Registration and approval: The Basic Education Act (2013) regulates the establishment and registration of private schools in Kenya (articles 49 and 50). According to the Act, any person may establish and maintain a private school. The Act determines that a public basic education institution cannot be converted to a private basic education institution without consultation with the National Education Board.
Registration of any private school is provisional for a term of one year renewable for one further term of one year until the institution is quality assured and notice given in writing to the proprietor that the registration is final.
Section 3.0 of the APBET includes detailed guidelines for the registration procedure. The person wishing to register an institution for Basic Education shall submit dully filled prescribed application forms through the sub county education offices to the County Education Board, who will examine the application forms and ensure that the checklist for registration has been fulfilled. The County Director of Education shall issue a provisional registration certificate within 30 days after approval by the CEB. APBET also contains provisions for re-registration and de-registration procedures.
“Any person making an application for the establishment, licensing, registration and accreditation of a basic education and training institution shall pay the prescribed fees to the relevant agencies under the Act or any other written law”.
The average school size varies widely in basic education. In primary public schools the average school size in 2019 was of 363 students. In the case of private primary, the class size was almost half accounting for 173 students. The average class size for public secondary schools in 2019 was twice as big compared to the average class size of private secondary schools according to the Basic Education Statistical Booklet 2019.
APBET includes standard requirements for physical activities and determines that institutions shall make arrangements with neighboring institutions for the use of their learning facilities, including playgrounds for co-curricular activities.
Licence: In order to establish a private school, the proprietor must not be disqualified from being a proprietor or have any criminal records, teachers must be registered by the Teacher Service Commission and the school premises must be suitable for a school.
Profit-making: No information was found.
Taxes and subsidies. No information was found.
Water, sanitation and hygiene (WASH): APBET institutions shall provide adequate resources and facilities.
Curriculum or learning standards: According to the Basic Education Act (2013), private schools must comply with and follow the approved curriculum. While the APBET doesn’t not demand to comply with the approved curriculum, it does demand learners in the institutions to sit for prescribed national examinations in the courses offered. Examinations will be conducted by the Kenyan National Examinations Council (KNEC)
Textbooks and learning materials: Private schools must maintain necessary teaching and learning materials according to the Basic Education Act (2013). APBET includes provisions for the minimum Pupil Textbook Ratio (PBR) which “in lower primary shall be 3:1, whereas in upper primary and secondary schools it shall be a minimum of 2:1”
Teaching profession: Teachers employed in private schools must be registered by the Teachers Service Commission. The APBET determines that teachers shall meet the minimum entry requirements in terms of teacher training for the level they will be teaching. Section 4.2 specifies that “a minimum 30% of the teachers at an institution of APBET shall have obtained a relevant teacher training certificate from a recognized teacher training institution at registration. The rest must be undertaking recognised in-service training and management of the institution shall progressively ensure that all their teachers are registered with the TSC by the third year of registration of the institution”. APBET also includes provisions for pupil teacher ratios in primary and secondary education.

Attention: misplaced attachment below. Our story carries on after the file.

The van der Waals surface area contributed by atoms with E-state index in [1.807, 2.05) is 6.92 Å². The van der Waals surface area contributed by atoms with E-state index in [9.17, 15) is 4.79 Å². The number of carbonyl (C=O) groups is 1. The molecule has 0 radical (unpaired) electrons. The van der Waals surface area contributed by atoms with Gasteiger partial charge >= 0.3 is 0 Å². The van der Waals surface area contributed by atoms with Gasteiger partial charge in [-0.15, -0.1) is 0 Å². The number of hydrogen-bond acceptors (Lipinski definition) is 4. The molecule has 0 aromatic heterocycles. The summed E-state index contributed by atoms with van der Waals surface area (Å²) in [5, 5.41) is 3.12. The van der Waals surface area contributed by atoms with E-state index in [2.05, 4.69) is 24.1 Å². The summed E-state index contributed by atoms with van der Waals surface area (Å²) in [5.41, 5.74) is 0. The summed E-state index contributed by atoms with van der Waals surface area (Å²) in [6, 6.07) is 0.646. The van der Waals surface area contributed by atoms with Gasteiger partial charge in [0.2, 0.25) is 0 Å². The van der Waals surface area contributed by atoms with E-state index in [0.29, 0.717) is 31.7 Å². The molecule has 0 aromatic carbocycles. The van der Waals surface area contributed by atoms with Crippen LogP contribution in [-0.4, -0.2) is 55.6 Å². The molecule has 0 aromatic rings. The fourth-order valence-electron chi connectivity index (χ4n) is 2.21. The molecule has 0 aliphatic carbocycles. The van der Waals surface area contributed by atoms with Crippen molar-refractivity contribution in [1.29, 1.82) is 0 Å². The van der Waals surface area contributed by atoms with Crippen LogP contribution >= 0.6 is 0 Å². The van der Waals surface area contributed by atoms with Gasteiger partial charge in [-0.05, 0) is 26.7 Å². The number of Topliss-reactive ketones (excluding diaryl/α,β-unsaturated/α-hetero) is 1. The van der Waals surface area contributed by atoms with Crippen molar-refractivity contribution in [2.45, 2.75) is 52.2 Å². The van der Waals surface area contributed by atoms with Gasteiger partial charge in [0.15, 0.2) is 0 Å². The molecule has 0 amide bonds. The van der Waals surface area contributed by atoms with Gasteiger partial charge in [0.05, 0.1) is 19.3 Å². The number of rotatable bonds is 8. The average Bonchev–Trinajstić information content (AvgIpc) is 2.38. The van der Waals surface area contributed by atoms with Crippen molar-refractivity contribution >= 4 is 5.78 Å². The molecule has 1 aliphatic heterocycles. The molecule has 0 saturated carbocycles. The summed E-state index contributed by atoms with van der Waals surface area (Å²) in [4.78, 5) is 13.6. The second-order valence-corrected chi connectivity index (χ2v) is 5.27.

The Act gave the chairs of school’s governing boards and the Teachers Service Commission the power to appoint head teachers along with a bigger role in the selection and management of teachers in public schools. Despite taking those decisions in consultation with the sponsors (e.g. the Church), the latter have no longer a veto power over headteachers, and their responsibilities are often limited to issues related to infrastructure and the spiritual care of the students.
Corporal punishment: Article 36 of the Basic Education Act (2013) prohibits the physical punishment and mental harassment of a child.
Other safety measures and COVID-19: No information was found.
Fee-setting: The Basic Education Act (2013) regulates the fees payable for the pupil’s attendance and his or her travelling, maintenance and other expenses in respect of that attendance.
Tuition fees in public schools may be payable by persons who are not Kenyan citizens.
Admission selection and processes. No information was found.
Policies for vulnerable groups: There is a strong equity component in APBET, whose main objective is to increase access to basic education and training in informal settlements and other marginalized areas.
School board: APBET institutions are managed by a Board of Management. The Board administers and manages the resources of the institution, receives, collects and accounts for any funds accruing to the institution and recruits employs and remunerates non-teaching staff. The Board is composed of a manager, a head teacher, two persons elected to represent parents and guardians, one person representing the County Education Board, a representative of the teaching staff, one person representing special interest groups in the community, one person representing persons with special needs and a representative of the student’s council.